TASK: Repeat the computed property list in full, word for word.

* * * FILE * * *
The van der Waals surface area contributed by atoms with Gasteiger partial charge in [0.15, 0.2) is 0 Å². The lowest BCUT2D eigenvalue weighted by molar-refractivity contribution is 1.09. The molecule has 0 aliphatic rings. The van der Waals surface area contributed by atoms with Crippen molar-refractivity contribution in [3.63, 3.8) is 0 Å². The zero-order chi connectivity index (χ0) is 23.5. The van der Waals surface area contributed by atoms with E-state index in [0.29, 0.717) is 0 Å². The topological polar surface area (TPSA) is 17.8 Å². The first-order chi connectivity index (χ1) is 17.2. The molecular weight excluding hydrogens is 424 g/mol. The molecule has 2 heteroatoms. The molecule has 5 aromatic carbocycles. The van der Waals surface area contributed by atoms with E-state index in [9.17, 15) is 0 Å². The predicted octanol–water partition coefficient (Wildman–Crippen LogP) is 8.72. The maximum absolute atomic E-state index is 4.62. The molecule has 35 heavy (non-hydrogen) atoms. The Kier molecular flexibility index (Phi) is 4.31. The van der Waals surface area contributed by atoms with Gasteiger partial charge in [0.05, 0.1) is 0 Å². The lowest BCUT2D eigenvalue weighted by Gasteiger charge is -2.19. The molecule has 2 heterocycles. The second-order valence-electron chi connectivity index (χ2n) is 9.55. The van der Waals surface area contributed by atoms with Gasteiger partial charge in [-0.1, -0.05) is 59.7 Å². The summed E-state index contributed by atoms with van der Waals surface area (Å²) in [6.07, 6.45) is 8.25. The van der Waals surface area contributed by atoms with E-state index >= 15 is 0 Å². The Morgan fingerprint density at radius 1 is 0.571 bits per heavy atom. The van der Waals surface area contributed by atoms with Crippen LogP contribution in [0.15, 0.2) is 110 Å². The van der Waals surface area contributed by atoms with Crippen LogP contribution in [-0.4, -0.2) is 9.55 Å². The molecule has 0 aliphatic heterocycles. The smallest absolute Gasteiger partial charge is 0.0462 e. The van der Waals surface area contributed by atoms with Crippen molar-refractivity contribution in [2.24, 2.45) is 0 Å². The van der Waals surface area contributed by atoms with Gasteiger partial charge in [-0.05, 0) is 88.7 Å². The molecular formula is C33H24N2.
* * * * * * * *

The van der Waals surface area contributed by atoms with Gasteiger partial charge in [0.15, 0.2) is 0 Å². The lowest BCUT2D eigenvalue weighted by molar-refractivity contribution is 1.09. The molecule has 0 aliphatic rings. The van der Waals surface area contributed by atoms with Crippen molar-refractivity contribution in [3.63, 3.8) is 0 Å². The zero-order chi connectivity index (χ0) is 23.5. The van der Waals surface area contributed by atoms with E-state index in [0.29, 0.717) is 0 Å². The topological polar surface area (TPSA) is 17.8 Å². The first-order chi connectivity index (χ1) is 17.2. The molecular weight excluding hydrogens is 424 g/mol. The molecule has 2 heteroatoms. The molecule has 5 aromatic carbocycles. The van der Waals surface area contributed by atoms with E-state index in [9.17, 15) is 0 Å². The predicted octanol–water partition coefficient (Wildman–Crippen LogP) is 8.72. The maximum absolute atomic E-state index is 4.62. The molecule has 35 heavy (non-hydrogen) atoms. The Kier molecular flexibility index (Phi) is 4.31. The van der Waals surface area contributed by atoms with Gasteiger partial charge in [0.05, 0.1) is 0 Å². The lowest BCUT2D eigenvalue weighted by Gasteiger charge is -2.19. The molecule has 2 heterocycles. The second-order valence-electron chi connectivity index (χ2n) is 9.55. The van der Waals surface area contributed by atoms with Gasteiger partial charge in [-0.1, -0.05) is 59.7 Å². The summed E-state index contributed by atoms with van der Waals surface area (Å²) in [6.07, 6.45) is 8.25. The van der Waals surface area contributed by atoms with E-state index >= 15 is 0 Å². The Morgan fingerprint density at radius 1 is 0.571 bits per heavy atom. The van der Waals surface area contributed by atoms with Crippen LogP contribution in [0.15, 0.2) is 110 Å². The van der Waals surface area contributed by atoms with Crippen LogP contribution in [-0.4, -0.2) is 9.55 Å². The molecule has 0 aliphatic heterocycles. The smallest absolute Gasteiger partial charge is 0.0462 e. The van der Waals surface area contributed by atoms with Crippen molar-refractivity contribution in [2.24, 2.45) is 0 Å². The van der Waals surface area contributed by atoms with Gasteiger partial charge in [-0.05, 0) is 88.7 Å². The molecular formula is C33H24N2.